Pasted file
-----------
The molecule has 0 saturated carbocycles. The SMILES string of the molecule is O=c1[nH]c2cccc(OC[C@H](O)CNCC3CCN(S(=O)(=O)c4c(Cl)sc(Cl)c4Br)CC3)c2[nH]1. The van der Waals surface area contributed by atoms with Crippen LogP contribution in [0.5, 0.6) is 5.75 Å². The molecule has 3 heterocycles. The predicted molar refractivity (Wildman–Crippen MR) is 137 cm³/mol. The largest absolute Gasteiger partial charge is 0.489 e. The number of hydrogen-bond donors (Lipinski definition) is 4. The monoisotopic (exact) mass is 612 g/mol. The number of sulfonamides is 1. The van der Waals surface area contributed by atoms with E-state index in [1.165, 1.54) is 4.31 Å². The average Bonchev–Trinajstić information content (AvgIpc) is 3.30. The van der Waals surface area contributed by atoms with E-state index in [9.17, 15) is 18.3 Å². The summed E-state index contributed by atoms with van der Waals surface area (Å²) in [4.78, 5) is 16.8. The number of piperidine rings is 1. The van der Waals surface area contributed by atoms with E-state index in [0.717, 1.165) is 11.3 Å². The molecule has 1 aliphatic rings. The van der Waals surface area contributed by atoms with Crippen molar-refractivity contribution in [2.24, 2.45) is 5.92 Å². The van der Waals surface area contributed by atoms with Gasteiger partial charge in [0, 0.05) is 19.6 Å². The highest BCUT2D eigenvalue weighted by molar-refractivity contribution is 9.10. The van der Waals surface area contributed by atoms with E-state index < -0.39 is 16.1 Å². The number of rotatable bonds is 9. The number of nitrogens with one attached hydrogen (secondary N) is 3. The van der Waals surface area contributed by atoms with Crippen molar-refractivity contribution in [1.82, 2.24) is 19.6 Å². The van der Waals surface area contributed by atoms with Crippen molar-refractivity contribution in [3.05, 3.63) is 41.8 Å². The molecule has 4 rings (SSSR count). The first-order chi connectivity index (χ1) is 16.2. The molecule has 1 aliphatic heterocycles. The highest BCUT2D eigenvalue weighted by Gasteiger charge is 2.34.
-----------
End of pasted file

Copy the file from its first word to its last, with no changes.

The molecule has 0 saturated carbocycles. The SMILES string of the molecule is O=c1[nH]c2cccc(OC[C@H](O)CNCC3CCN(S(=O)(=O)c4c(Cl)sc(Cl)c4Br)CC3)c2[nH]1. The van der Waals surface area contributed by atoms with Crippen LogP contribution in [0.5, 0.6) is 5.75 Å². The molecule has 3 heterocycles. The predicted molar refractivity (Wildman–Crippen MR) is 137 cm³/mol. The largest absolute Gasteiger partial charge is 0.489 e. The number of hydrogen-bond donors (Lipinski definition) is 4. The monoisotopic (exact) mass is 612 g/mol. The number of sulfonamides is 1. The van der Waals surface area contributed by atoms with E-state index in [1.165, 1.54) is 4.31 Å². The average Bonchev–Trinajstić information content (AvgIpc) is 3.30. The van der Waals surface area contributed by atoms with E-state index in [9.17, 15) is 18.3 Å². The summed E-state index contributed by atoms with van der Waals surface area (Å²) in [4.78, 5) is 16.8. The number of piperidine rings is 1. The van der Waals surface area contributed by atoms with E-state index in [0.717, 1.165) is 11.3 Å². The molecule has 1 aliphatic rings. The van der Waals surface area contributed by atoms with Crippen molar-refractivity contribution in [2.24, 2.45) is 5.92 Å². The van der Waals surface area contributed by atoms with Gasteiger partial charge in [0, 0.05) is 19.6 Å². The highest BCUT2D eigenvalue weighted by molar-refractivity contribution is 9.10. The van der Waals surface area contributed by atoms with E-state index < -0.39 is 16.1 Å². The number of rotatable bonds is 9. The number of nitrogens with one attached hydrogen (secondary N) is 3. The van der Waals surface area contributed by atoms with Crippen molar-refractivity contribution in [1.82, 2.24) is 19.6 Å². The van der Waals surface area contributed by atoms with Crippen molar-refractivity contribution in [3.05, 3.63) is 41.8 Å². The molecule has 4 rings (SSSR count). The first-order chi connectivity index (χ1) is 16.2. The molecule has 1 aliphatic heterocycles. The highest BCUT2D eigenvalue weighted by Gasteiger charge is 2.34.